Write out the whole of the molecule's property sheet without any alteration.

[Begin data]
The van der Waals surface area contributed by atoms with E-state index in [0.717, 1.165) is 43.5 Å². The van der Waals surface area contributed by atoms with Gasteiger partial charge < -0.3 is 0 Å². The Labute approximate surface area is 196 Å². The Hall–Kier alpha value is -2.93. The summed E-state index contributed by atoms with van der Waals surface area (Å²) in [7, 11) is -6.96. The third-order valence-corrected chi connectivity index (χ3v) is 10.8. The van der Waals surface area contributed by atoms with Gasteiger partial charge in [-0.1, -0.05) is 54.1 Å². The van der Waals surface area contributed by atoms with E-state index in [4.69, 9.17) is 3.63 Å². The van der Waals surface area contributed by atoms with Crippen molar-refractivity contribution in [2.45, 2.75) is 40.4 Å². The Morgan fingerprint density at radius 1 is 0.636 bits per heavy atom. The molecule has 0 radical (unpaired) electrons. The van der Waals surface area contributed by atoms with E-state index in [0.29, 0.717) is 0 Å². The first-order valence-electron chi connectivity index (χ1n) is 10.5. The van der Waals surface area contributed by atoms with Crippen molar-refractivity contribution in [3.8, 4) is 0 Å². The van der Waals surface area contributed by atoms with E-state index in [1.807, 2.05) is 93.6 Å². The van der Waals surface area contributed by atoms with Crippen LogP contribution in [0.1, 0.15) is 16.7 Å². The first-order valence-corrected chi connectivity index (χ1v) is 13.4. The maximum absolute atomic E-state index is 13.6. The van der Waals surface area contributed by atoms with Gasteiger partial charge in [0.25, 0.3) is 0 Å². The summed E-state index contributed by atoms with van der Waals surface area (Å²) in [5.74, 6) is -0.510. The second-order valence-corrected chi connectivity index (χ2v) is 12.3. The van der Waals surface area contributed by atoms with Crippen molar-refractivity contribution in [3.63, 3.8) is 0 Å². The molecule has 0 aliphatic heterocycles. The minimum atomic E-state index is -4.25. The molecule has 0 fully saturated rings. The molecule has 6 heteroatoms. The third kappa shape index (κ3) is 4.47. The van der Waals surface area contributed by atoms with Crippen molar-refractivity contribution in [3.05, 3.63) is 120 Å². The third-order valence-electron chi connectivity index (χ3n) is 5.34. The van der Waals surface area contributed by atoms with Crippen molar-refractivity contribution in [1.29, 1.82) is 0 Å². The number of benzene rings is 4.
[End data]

The van der Waals surface area contributed by atoms with E-state index in [0.717, 1.165) is 43.5 Å². The van der Waals surface area contributed by atoms with Gasteiger partial charge < -0.3 is 0 Å². The Labute approximate surface area is 196 Å². The Hall–Kier alpha value is -2.93. The summed E-state index contributed by atoms with van der Waals surface area (Å²) in [7, 11) is -6.96. The third-order valence-corrected chi connectivity index (χ3v) is 10.8. The van der Waals surface area contributed by atoms with Gasteiger partial charge in [-0.1, -0.05) is 54.1 Å². The van der Waals surface area contributed by atoms with E-state index in [4.69, 9.17) is 3.63 Å². The van der Waals surface area contributed by atoms with Crippen molar-refractivity contribution in [2.45, 2.75) is 40.4 Å². The Morgan fingerprint density at radius 1 is 0.636 bits per heavy atom. The molecule has 0 radical (unpaired) electrons. The van der Waals surface area contributed by atoms with E-state index in [0.29, 0.717) is 0 Å². The first-order valence-electron chi connectivity index (χ1n) is 10.5. The van der Waals surface area contributed by atoms with Crippen molar-refractivity contribution in [3.8, 4) is 0 Å². The van der Waals surface area contributed by atoms with E-state index in [1.807, 2.05) is 93.6 Å². The van der Waals surface area contributed by atoms with Crippen LogP contribution in [0.1, 0.15) is 16.7 Å². The first-order valence-corrected chi connectivity index (χ1v) is 13.4. The maximum absolute atomic E-state index is 13.6. The van der Waals surface area contributed by atoms with Gasteiger partial charge in [0.25, 0.3) is 0 Å². The summed E-state index contributed by atoms with van der Waals surface area (Å²) in [5.74, 6) is -0.510. The second-order valence-corrected chi connectivity index (χ2v) is 12.3. The van der Waals surface area contributed by atoms with Crippen molar-refractivity contribution in [3.63, 3.8) is 0 Å². The molecule has 0 aliphatic heterocycles. The minimum atomic E-state index is -4.25. The molecule has 0 fully saturated rings. The molecule has 6 heteroatoms. The third kappa shape index (κ3) is 4.47. The van der Waals surface area contributed by atoms with Crippen molar-refractivity contribution in [3.05, 3.63) is 120 Å². The third-order valence-electron chi connectivity index (χ3n) is 5.34. The van der Waals surface area contributed by atoms with Crippen molar-refractivity contribution in [1.29, 1.82) is 0 Å². The number of benzene rings is 4.